Friday, the editors of National Review make the familiar (often conservative) argument: Obama is a bit like Jimmy Carter. In this case, the editors are bringing out this standard comparison specifically to debunk the idea that Obama is like Reagan, who "accepted a great deal of short-term unpopularity" in order to "[lay] the groundwork for three decades of unprecedented economic expansion." Obama, they argue, like Carter, is just plain unpopular.

This seems like a good time to point out that, whatever one's feelings on the Obama-Carter meme, one must acknowledge the National Review to have been on top of the issue from the get-go. It has become, in fact, something of a specialty. Here's a quick, and by no means exhaustive, summary of the coverage.

The National Review editors first hauled out the Carter comparison in January of 2007, when Obama first announced his intention to run. That's early. "Voters have turned once before to a newcomer with thin experience in the midst of a dangerous international environment," they wrote. "His name was Jimmy Carter." Then Stanley Kurtz had a particularly original Obama-Carter post on The Corner in April of 2008. He wondered whether Obama--who had not yet been elected--would be a terrible ex-president, like Carter.
The real problem with Obama may be what sort of ex-president he'd be. Think about it. It's taken decades for Jimmy Carter to shift from grave weakness in the face of the Iranian revolution to an even more extreme stance as ex-president. Now it's reached the point where Carter is undercutting U.S. foreign policy by negotiating unconditionally with the terrorist extremists of Hamas. Given Carter's performance, I dread an Obama ex-presidency. Obama would actually begin his term in office very near to the point that it's taken Jimmy Carter years to arrive at.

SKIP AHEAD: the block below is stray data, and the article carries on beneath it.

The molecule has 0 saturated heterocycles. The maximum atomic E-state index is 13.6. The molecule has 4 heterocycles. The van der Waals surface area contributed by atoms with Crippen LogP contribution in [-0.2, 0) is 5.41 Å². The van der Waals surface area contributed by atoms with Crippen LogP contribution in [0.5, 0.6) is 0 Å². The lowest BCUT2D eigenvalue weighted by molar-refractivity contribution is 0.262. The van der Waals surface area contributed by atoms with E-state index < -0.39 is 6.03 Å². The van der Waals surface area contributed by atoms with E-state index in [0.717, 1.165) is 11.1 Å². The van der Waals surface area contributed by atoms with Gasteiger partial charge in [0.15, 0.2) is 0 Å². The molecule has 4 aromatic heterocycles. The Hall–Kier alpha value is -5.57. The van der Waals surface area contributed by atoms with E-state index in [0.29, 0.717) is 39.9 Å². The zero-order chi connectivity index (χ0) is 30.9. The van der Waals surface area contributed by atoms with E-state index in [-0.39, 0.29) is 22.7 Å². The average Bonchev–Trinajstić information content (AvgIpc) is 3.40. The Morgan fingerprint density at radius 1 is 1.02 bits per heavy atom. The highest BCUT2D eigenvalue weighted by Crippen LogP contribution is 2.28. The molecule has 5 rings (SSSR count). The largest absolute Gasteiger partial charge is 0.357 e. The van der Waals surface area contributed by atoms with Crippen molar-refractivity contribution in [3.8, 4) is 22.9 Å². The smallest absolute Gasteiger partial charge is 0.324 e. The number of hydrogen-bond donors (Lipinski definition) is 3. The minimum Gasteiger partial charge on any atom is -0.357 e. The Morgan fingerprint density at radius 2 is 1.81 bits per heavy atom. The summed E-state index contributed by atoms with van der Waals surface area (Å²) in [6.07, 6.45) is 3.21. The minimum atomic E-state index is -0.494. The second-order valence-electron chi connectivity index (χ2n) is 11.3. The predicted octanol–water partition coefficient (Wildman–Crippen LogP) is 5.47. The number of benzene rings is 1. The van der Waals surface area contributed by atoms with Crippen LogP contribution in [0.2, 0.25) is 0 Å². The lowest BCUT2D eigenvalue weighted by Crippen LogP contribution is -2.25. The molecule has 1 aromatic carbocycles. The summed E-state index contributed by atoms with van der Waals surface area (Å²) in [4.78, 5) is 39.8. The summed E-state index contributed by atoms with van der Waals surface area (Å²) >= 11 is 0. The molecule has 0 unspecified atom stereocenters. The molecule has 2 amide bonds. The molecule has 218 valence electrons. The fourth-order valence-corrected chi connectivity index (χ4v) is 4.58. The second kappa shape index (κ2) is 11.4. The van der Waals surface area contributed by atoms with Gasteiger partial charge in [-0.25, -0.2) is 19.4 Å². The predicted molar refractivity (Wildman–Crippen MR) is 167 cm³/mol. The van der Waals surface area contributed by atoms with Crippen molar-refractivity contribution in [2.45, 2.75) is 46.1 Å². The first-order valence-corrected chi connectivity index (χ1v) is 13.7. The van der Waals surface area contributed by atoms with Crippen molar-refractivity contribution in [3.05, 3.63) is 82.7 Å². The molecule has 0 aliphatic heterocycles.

The next month, James Robbins had a post on the subject. He said Obama worrying about American fuel consumption relative to other countries was similar to "the Club of Rome, neo-Malthusian mentality of the 1970s," where other countries got a say in "set[ting] limits on American living standards."  Once the presidency actually began the comparisons sped up. "Obama's Bow Is Carter's Kiss," proclaimed Kathryn Jean Lopez in April of 2009. "Carter in Reverse?" asked Rich Lowry in June. Carter at least, "for all his faults, was a fiscal hawk," noted Steve Hayward in July. Peter Kirsanow managed to find a way to link Carter's completely independent denunciation of Rep. Joe Wilson in September back to Obama's opponents' fears of being labeled racist in the campaign. Then in November Seth Leibsohn writes:
This is reminiscent of the Jimmy Carter years--the last time the U.S. was seen as weak--unable to move and coax other countries, unable to reassure dependent allies, unable to have the respectof the world and, of course, unable to move the mullocracy of Iran.

Whether President Obama and President Carter are, in fact, this similar remains to be seen. We know, at least, where to look for updates as more information comes in.